New Stern One-Year Master’s in Accounting

NYU Stern School of Business

NYU Stern School of Business

It’s nice to be wanted. And it’s especially nice to be wanted badly by employers after you’ve spent a not-so-small fortune on a degree – a master’s, for example, in accounting.

Hiring of recent Master of Accounting graduates trended upward from fewer than 5,000 in 2003 to 16,557 in 2012, according to the American Institute of Certified Public Accountants.

And now a new opportunity is coming, that will prepare college graduates in one year to enter the field at the high levels a CPA certification confers. New York University’s Stern School of Business has just announced a new one-year master’s degree in accounting, which will satisfy the education requirements to become a CPA in New York and many other states.

In recent years, increasing regulations on business have spurred rising demand for CPAs, says Thomas Pugel, Stern’s vice-dean of MBA programs.


“The regulatory environment’s becoming stricter,” Pugel says. “There’s just an ongoing need for people to join accounting firms, to work on accounting issues within companies.”

A price hasn’t yet been set for Stern’s new MS degree in accounting, but it will be competitive with other highly ranked schools, several of which charge about $50,000 for their programs, Pugel says.

The new degree is intended to broaden Stern’s offerings beyond its undergraduate dual-degree accounting BS/MS, known as “the CPA track.”

NYU Stern's Thomas Pugel

NYU Stern’s Thomas Pugel

“We wanted to leverage what we were doing there and offer this to graduates from any college to give them access to NYU, NYU Stern, our faculty, and the New York City setting which is the center of much accounting business,” Pugel says. “We want graduates from our program to be totally ready to sit for the CPA exam.”

For several years, Stern students and graduates from other schools have expressed interest in a one-year accounting MS to meet CPA requirements, Pugel says. “We’ve been getting a steady stream of those requests and inquiries,” he says. “We started to look carefully at this a couple of years ago and realized there was a strong opportunity.”


The majority of students are expected to come straight from undergraduate programs, mostly in accounting and business.

New York has reciprocity agreements with some 47 states that will allow Stern accounting MS graduates who become CPA-certified to practice without additional exams or requirements.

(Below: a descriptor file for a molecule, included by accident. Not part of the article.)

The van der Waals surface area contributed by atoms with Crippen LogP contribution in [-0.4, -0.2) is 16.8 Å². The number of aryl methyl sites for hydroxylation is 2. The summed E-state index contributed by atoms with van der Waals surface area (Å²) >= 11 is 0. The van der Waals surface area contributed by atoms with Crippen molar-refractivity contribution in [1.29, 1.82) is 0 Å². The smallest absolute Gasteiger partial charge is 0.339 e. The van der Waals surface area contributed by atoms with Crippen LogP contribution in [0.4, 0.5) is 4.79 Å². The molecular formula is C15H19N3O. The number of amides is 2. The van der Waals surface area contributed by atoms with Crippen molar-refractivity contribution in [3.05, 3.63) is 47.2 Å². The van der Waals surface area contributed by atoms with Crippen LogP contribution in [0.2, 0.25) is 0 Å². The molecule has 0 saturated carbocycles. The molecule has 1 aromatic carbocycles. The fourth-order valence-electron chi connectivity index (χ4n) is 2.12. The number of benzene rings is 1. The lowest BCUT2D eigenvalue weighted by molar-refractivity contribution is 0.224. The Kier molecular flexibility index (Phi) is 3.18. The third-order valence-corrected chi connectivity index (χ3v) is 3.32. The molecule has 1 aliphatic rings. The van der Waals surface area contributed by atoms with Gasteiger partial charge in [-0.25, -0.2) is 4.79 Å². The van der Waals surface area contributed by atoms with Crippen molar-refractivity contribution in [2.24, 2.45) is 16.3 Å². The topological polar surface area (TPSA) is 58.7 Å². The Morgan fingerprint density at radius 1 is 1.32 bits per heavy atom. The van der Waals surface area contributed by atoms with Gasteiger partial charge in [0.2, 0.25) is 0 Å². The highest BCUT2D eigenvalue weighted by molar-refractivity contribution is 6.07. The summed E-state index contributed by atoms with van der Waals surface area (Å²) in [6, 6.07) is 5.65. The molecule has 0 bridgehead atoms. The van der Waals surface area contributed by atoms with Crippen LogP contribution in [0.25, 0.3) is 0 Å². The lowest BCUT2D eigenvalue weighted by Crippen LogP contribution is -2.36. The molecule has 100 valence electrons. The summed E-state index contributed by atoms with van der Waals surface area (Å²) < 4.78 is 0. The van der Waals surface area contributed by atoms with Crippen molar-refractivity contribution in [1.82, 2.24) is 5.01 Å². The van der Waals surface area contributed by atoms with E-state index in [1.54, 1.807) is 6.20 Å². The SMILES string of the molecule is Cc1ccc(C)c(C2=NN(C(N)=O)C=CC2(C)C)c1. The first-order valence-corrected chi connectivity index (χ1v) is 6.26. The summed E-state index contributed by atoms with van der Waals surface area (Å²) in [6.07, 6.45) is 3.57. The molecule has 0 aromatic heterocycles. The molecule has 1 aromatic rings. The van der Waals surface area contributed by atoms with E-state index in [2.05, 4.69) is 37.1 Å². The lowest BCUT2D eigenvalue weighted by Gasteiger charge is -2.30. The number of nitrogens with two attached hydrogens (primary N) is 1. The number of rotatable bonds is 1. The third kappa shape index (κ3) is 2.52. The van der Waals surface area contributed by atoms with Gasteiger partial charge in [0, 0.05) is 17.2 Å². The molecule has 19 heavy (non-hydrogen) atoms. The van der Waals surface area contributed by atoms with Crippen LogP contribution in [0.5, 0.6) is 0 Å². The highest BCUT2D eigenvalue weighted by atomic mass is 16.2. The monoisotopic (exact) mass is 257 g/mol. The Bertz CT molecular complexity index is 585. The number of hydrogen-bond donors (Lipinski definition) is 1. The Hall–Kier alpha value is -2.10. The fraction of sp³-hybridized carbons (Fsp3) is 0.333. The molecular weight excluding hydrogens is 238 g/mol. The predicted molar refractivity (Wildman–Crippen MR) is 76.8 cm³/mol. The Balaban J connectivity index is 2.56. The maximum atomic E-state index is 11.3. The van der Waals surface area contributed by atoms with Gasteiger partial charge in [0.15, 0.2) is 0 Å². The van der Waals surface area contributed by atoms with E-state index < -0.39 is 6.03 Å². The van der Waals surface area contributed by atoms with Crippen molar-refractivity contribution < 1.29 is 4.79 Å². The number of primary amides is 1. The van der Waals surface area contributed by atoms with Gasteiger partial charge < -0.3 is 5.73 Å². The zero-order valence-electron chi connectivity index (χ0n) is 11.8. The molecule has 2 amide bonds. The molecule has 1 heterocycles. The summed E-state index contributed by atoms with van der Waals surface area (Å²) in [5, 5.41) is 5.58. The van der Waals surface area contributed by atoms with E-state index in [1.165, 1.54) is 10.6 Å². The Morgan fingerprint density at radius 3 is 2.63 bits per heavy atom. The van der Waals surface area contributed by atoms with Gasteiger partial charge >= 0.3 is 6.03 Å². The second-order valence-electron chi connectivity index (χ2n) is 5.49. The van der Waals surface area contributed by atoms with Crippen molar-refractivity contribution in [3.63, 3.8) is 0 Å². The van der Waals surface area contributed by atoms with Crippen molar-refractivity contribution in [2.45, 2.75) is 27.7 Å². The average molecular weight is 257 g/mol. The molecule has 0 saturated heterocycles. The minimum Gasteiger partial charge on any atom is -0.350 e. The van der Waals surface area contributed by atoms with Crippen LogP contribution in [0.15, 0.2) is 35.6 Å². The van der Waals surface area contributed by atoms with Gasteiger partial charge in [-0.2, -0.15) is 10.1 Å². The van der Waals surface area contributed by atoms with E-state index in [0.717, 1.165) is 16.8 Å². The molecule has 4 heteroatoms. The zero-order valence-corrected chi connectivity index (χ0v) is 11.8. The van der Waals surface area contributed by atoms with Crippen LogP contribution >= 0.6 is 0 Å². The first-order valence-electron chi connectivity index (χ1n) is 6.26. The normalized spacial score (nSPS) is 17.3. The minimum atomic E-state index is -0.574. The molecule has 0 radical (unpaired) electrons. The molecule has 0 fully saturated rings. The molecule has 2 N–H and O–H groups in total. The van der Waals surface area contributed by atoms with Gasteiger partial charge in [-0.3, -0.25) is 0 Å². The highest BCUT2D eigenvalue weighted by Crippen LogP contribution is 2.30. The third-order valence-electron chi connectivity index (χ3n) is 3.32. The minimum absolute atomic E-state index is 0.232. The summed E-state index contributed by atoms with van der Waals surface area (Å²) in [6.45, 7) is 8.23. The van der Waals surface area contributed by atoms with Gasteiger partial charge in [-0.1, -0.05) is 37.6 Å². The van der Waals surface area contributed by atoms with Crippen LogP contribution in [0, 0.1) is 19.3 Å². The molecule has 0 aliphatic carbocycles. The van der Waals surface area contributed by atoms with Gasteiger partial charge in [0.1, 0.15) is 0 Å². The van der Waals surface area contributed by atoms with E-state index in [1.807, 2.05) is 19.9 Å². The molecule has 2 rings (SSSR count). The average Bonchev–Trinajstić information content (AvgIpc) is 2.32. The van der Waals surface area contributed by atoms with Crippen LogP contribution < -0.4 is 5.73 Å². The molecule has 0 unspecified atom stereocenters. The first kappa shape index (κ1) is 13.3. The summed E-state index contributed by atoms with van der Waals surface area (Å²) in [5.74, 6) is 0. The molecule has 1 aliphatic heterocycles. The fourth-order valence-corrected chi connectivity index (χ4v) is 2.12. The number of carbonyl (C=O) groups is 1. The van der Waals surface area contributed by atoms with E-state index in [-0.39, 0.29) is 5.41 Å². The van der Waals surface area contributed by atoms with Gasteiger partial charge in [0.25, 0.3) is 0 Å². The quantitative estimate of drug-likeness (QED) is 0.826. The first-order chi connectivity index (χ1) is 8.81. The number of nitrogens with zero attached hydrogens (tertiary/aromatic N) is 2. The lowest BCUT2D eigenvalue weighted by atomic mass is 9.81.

“Our goal is to draw nationally, even globally,” Pugel says, adding that the program will likely attract many students from the East Coast, and especially the northeast. “That might just be a natural outcome of our location and their interest,” Pugel says. Stern’s assistant dean of MBA admissions, Isser Gallogly, expects additional applicants from Texas, Chicago, and California, many of them intending to become CPA-certified in New York State. “China’s going to be a good market, too,” Gallogly says. “There’s a demand for many folk in China who want to come and work in the U.S.”

The program, scheduled to start in September 2016, will have two tracks: taxation, and financial accounting and assurance.

Gallogly says there’s particularly high demand for taxation specialists among employers. “They could always use more talent coming their way,” Gallogly says.

Area accounting firms are “really excited” about the new degree at Stern, Gallogly says. “They have a need for top-flight people and there’s a limit to what’s out there,” he says.


The program will be rigorous, Gallogly says. “It’s going to be what you would expect from an elite accounting program. It’s going to challenge people. This is not going to be for the faint of heart. This is not going to be for the academically timid.

  • FreddyX

    Not sure if a 1-year MS gives candidates the best opportunity to succeed – as the article indicates, the program will be rigorous and CPA firms pay A LOT of attention to a candidate’s GPA including not letting a student even apply if the GPA is lower than a minimum threshold (anywhere from 3.0 – 3.4 generally, depending on the firm). More importantly, summer internships are one of the best ways to land a full time position in public accounting and if you’re 1st semester is the fall, and the majority of recruiting is in the fall for accounting firms, then you would immediately need to apply for FT before you have a GPA (good luck with that) because fall ’16 offers will be for fall ’17 start dates. Curious to see how this works out for the brave first class and how many of them will actually complete in a year. Looks like cost is $51,500 on the NYU website (but it says this is based on 9-month academic year so not sure if total MS will be higher). Have to say that while I like the NYU brand, I think Baruch is much better positioned to deliver this degree – more years of experience, go-to place for area recruiters, huge population of accounting and tax candidates – undergrad and grad, mature accounting and tax clubs, a huge number of program alumni in the accounting/tax profession (NYU has more than 2x the number of grads on LinkedIn in the NYC area – 140K versus 60K but only 1,300 in accounting where Baruch has more than 4 times that with less than half the grads). NYU program may get stronger over time but not sure I would spend that kind of money given the Baruch offering and accounting reputation.

  • bwanamia

    How is this different from an accounting masters at Baruch? I don’t think of accounting as requiring expensive academic pedigree.